So that’s it then. Another river season is done and dusted, leaving anglers with the choice of canals or stillwaters to fish in the coming weeks and months.
For most, lakes will be their pick, especially as warmer weather and longer days see carp begin to feed with gusto.
It’s still a funny time of year, though, as the water won’t have warmed greatly or coloured up but the fish will be willing to feed.
A range of tactics can work, even fishing the margins or (on very mild days) up in the water, so that leaves a lot of choices to be made, not only in terms of the methods to use but also feeding and bait decisions.
To help get you on the right track, Preston Innovations and England man Des Shipp this week reveals 10 top pieces of advice to bag a few carp in the coming weeks on commercial fisheries.
Whether you decide to fish the pole or waggler with pellets, corn or maggots, there’s a little gem or two here to put into operation when you get on the bank…
Hard or soft balls?
I make up a groundbait ball in three ways. A hard ball moulded with two hands will go straight to the bottom, will carry a lot of particles and is ideal for keeping the fish on the deck.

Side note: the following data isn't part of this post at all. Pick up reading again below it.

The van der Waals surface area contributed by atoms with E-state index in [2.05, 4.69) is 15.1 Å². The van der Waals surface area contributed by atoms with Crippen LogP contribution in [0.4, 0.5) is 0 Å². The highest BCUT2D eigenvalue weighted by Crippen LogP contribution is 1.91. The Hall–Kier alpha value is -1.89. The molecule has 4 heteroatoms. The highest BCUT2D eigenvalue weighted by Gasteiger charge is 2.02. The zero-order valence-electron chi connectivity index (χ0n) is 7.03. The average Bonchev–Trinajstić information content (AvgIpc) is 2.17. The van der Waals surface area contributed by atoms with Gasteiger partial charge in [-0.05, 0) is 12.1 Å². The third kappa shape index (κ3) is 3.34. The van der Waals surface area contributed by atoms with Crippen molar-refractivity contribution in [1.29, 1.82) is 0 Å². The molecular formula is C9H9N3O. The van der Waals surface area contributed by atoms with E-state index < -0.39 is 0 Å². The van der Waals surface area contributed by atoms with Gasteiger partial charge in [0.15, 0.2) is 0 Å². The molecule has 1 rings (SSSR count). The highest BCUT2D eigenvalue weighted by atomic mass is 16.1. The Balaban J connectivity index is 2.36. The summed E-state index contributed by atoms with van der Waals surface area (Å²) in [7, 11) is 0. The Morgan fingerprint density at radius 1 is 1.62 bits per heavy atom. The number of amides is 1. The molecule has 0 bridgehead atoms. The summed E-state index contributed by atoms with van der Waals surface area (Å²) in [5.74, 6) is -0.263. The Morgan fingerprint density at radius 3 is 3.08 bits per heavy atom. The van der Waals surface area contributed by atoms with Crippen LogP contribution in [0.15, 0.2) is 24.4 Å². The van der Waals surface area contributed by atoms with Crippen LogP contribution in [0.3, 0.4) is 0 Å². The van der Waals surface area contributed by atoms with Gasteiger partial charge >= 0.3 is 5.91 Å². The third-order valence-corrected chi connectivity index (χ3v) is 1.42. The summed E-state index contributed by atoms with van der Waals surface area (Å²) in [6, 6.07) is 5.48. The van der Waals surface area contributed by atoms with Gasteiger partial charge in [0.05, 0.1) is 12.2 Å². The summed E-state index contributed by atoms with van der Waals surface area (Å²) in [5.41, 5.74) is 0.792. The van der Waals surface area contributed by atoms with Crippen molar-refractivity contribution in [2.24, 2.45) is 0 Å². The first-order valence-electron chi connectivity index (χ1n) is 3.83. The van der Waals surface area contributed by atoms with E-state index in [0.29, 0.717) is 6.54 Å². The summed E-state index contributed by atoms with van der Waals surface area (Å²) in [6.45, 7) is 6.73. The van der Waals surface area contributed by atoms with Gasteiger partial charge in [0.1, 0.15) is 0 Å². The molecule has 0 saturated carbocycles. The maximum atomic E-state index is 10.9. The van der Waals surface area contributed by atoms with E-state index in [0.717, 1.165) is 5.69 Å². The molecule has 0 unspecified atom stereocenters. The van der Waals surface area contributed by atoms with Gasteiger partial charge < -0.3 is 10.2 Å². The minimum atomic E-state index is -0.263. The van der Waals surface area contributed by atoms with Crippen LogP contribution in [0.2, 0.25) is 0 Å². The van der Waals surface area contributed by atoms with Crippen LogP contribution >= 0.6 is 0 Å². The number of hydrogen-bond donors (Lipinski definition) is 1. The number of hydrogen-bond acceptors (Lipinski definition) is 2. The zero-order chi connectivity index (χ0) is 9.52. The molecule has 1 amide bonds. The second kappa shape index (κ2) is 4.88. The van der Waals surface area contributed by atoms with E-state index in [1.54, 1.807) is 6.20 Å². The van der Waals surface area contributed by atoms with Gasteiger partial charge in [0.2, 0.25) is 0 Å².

If you’re aiming to catch off bottom, a ball that’s lightly squeezed with one hand will break apart quickly and put a cloud into the swim.
Feeding groundbait loose in a pole cup is the method to go for in shallow water or in the margins when you don’t want the fish to be concentrated in one tight spot.
Dead maggots and groundbait are a brilliant margin combo on waters dominated by carp and F1s, but not so good for roach and skimmers. Instead, I use micro pellets and corn.
The micros are used to pull fish into the peg but when I begin fishing the edge I cut them out and feed just corn. Roach love micros and they’re just the right size for them, so feeding more and more will fail to draw carp in and only encourage the roach into the area. Corn means bigger particles that are heavy and will stay put on the bottom in among feeding carp, whereas micros are too light and will get wafted about all over the place.
Snake lakes – where to start?